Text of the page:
I attempted to update the kitten page, only to realize I didn't have any really good clear photos of the kittens on my phone. Time for an impromptu photo session in the screen porch! You can see their beautiful faces on the Kittens page, but to save you the click, here are their best photos.
I think part of the issue is that when we first got Gypsy and Luna, it was something like September and the vet told me that spring kittens make good barn cats, but fall kittens don't usually survive their first winter. We spent the whole first winter trying to find a balance between keeping the kittens outside and acclimated to the cold, but also bringing them into the porch where it was at least a bit warmer (which they hated). I lament that Mei was not born in the spring. As much as I adore her, it may just be that she will also need to find a home where she can live indoors and be pampered. My husband is not a fan of the idea of bringing six more kittens into the house (I have to agree with him). Our house is plenty full as it is, and with school right around the corner, kids will have less time to do chores, leaving more of it to me to keep up on. Do I want to scoop enough litter boxes every day to keep an additional six kittens in the house? No, I really don't. Will I? Yes, if it means they are safe. Someone please adopt some kitties!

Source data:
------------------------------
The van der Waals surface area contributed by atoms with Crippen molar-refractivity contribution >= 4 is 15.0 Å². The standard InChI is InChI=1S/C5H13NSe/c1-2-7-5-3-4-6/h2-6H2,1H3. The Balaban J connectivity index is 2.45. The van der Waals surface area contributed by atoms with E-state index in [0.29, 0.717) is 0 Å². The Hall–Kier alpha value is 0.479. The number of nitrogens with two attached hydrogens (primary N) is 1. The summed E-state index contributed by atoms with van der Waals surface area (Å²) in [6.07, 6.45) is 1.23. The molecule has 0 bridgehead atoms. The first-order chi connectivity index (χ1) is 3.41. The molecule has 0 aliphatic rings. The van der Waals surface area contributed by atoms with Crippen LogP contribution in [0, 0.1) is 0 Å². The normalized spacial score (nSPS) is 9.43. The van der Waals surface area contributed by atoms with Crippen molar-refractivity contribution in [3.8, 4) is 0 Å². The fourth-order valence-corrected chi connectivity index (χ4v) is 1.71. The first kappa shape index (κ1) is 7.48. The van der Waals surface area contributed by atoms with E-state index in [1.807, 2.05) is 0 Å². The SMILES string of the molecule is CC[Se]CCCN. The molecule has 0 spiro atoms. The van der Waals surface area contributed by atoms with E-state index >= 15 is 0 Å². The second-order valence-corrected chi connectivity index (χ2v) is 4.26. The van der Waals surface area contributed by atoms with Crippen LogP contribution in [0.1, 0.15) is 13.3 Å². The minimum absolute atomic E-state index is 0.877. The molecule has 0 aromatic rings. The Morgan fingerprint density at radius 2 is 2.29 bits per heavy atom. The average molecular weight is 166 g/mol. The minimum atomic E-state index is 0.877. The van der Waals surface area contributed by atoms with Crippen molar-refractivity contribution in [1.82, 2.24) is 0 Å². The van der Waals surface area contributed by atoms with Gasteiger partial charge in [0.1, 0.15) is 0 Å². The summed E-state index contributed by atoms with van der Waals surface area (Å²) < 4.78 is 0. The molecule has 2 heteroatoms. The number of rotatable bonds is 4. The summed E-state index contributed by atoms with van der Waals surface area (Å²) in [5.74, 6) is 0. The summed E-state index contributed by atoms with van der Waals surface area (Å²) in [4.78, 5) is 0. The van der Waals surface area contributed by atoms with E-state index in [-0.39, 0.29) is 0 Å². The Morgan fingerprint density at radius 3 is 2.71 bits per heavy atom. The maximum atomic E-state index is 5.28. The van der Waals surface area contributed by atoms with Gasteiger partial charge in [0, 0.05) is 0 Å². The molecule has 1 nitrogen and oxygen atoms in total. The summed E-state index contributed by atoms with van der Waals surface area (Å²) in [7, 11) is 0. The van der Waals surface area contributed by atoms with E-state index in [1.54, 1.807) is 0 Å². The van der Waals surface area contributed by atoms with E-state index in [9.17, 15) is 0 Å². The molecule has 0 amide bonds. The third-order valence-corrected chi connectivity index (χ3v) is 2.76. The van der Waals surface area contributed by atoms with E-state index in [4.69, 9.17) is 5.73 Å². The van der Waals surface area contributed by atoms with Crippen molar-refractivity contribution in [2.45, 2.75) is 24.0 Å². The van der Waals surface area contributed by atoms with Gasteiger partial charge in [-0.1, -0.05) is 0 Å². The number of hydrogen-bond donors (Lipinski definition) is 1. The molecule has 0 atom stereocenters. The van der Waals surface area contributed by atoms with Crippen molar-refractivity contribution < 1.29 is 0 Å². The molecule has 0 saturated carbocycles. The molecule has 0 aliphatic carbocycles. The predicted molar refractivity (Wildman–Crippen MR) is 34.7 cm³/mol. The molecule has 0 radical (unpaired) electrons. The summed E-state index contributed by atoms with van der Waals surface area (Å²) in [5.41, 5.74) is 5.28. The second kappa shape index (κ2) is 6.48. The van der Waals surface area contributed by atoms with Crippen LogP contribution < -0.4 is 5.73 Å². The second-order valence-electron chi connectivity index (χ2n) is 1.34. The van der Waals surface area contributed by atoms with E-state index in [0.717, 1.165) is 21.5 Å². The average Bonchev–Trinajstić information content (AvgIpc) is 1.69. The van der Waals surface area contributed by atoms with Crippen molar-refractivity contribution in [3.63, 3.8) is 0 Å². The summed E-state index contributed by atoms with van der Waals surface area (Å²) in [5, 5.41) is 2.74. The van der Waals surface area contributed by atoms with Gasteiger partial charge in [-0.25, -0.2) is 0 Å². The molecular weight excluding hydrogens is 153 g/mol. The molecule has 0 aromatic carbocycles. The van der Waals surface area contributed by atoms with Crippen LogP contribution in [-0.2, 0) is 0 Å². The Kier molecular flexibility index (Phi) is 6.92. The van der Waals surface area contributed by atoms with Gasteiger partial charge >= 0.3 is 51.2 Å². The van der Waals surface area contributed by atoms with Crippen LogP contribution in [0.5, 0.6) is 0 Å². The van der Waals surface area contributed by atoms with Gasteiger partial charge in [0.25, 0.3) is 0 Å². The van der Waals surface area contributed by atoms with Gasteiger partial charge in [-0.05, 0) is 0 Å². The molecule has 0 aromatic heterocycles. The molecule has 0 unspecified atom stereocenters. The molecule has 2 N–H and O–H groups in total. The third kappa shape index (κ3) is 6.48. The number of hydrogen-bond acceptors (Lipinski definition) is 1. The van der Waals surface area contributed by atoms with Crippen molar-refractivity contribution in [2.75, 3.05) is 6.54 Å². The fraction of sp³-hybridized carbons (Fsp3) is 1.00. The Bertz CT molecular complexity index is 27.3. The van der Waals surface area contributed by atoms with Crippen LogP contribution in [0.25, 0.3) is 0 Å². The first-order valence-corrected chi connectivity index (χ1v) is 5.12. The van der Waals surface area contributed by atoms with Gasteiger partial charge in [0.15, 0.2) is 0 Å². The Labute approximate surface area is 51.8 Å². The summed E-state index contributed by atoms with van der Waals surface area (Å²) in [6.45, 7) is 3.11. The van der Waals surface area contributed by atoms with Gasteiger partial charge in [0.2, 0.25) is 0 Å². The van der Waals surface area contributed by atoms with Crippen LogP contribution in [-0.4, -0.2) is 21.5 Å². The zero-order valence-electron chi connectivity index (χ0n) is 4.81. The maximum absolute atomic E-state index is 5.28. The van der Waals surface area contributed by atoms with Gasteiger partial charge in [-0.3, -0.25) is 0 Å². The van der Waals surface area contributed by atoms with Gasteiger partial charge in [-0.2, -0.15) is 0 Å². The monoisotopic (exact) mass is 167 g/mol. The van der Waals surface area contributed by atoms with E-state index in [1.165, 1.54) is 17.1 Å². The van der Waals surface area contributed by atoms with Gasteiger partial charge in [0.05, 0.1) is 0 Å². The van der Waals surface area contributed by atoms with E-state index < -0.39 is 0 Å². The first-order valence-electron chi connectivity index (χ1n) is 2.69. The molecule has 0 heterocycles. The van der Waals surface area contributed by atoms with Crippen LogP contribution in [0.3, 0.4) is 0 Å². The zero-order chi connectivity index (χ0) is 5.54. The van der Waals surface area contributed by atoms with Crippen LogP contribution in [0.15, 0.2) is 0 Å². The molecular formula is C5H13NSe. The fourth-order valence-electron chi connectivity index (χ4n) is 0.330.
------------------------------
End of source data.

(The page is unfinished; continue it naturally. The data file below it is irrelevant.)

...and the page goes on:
I'm still trying to figure out a price for these kittens. With Floki's kittens we just waited until they were six months old and took care of all of their vet work up front. Every kitten was vaccinated, dewormed, microchipped, and spayed/neutered before they left. I liked knowing that they were set for at least their first year when handing them off to their new families, but it's a lot of work (and expense) to care for kittens for six months. We lost our hats on expenses selling each kitten for $250 (and Ginger Bear is still looking for his forever home). I'd like to find Gypsy and Luna's kittens homes sooner than that, but not step back from the responsibility of having brought these extra animals into the world. So what is a fair price? An exam fee is around $20-$30, plus the cost of their PRC vaccine (need at least two). I don't have that cost off the top of my head, but I think it's around $20. That means if you start vaccinating at 8 weeks old, you've already sunk $80-$100 into two vaccination visits by 10 weeks old. At 12 weeks old, they're old enough for the $15 rabies vaccine (our vet does not charge an exam fee for a rabies vaccine). That brings us up to $95-$115 invested in medical care by 12 weeks old (per kitten). This doesn't include food, cat litter, the collar, cleaning supplies, or the time and energy put into socializing them. Add in the $64 our vet charges for microchipping, and we're at $159-$179 (each). If they don't find a home by six months old, add up another two months of food, litter, toys, and cleaning supplies, and tack on the $70 neuter or $130 spay cost. Now we're up to $229-$249 for a male, and $289-$309 for a female in vet bills alone. Once you add in the costs for food, litter, cleaning supplies, collars, toys, and incidentals... You can see how it's difficult to keep a reasonable price when costs are so high. I wish we had a low-cost spay/neuter program here where we could get kittens done before 5-6 months old. I'd make good use of it! Unfortunately, they're all over an hour drive away.